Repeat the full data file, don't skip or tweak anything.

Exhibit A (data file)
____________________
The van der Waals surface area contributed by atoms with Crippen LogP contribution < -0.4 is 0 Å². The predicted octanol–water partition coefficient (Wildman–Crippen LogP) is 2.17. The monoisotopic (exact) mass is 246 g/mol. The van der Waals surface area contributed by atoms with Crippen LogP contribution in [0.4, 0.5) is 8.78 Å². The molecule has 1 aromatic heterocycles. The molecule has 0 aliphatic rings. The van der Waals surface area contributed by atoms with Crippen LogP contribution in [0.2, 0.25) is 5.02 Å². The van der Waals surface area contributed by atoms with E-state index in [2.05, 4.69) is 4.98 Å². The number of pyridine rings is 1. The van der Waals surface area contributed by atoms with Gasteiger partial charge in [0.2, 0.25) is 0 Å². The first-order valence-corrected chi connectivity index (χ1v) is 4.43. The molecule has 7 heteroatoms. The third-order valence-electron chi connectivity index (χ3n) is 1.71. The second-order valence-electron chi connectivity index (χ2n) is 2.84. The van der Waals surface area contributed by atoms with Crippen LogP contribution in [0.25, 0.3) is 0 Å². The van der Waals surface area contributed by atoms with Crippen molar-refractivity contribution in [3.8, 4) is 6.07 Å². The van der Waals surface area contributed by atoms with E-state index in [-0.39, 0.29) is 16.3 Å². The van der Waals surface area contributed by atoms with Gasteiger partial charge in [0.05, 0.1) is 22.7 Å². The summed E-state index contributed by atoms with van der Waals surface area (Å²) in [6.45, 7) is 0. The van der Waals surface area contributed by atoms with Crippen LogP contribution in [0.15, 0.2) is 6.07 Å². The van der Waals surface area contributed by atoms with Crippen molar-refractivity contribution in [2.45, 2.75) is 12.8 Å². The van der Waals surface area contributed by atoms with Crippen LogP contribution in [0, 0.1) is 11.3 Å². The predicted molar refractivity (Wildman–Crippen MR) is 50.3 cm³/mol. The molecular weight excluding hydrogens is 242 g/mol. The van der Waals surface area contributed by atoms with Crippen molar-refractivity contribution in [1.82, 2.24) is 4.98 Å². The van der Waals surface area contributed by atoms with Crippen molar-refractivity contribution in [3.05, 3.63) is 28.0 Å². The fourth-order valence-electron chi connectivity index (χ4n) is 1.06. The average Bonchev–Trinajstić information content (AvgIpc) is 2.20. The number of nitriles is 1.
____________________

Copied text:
The van der Waals surface area contributed by atoms with Crippen LogP contribution < -0.4 is 0 Å². The predicted octanol–water partition coefficient (Wildman–Crippen LogP) is 2.17. The monoisotopic (exact) mass is 246 g/mol. The van der Waals surface area contributed by atoms with Crippen LogP contribution in [0.4, 0.5) is 8.78 Å². The molecule has 1 aromatic heterocycles. The molecule has 0 aliphatic rings. The van der Waals surface area contributed by atoms with Crippen LogP contribution in [0.2, 0.25) is 5.02 Å². The van der Waals surface area contributed by atoms with E-state index in [2.05, 4.69) is 4.98 Å². The number of pyridine rings is 1. The van der Waals surface area contributed by atoms with Gasteiger partial charge in [0.2, 0.25) is 0 Å². The first-order valence-corrected chi connectivity index (χ1v) is 4.43. The molecule has 7 heteroatoms. The third-order valence-electron chi connectivity index (χ3n) is 1.71. The second-order valence-electron chi connectivity index (χ2n) is 2.84. The van der Waals surface area contributed by atoms with Crippen LogP contribution in [0.25, 0.3) is 0 Å². The van der Waals surface area contributed by atoms with Crippen molar-refractivity contribution in [3.8, 4) is 6.07 Å². The van der Waals surface area contributed by atoms with E-state index in [-0.39, 0.29) is 16.3 Å². The van der Waals surface area contributed by atoms with Gasteiger partial charge in [0.05, 0.1) is 22.7 Å². The summed E-state index contributed by atoms with van der Waals surface area (Å²) in [6.45, 7) is 0. The van der Waals surface area contributed by atoms with Crippen LogP contribution in [0.15, 0.2) is 6.07 Å². The van der Waals surface area contributed by atoms with Crippen molar-refractivity contribution in [2.45, 2.75) is 12.8 Å². The van der Waals surface area contributed by atoms with Crippen LogP contribution in [0, 0.1) is 11.3 Å². The predicted molar refractivity (Wildman–Crippen MR) is 50.3 cm³/mol. The molecular weight excluding hydrogens is 242 g/mol. The van der Waals surface area contributed by atoms with Crippen molar-refractivity contribution in [1.82, 2.24) is 4.98 Å². The van der Waals surface area contributed by atoms with Crippen molar-refractivity contribution in [3.05, 3.63) is 28.0 Å². The fourth-order valence-electron chi connectivity index (χ4n) is 1.06. The average Bonchev–Trinajstić information content (AvgIpc) is 2.20. The number of nitriles is 1.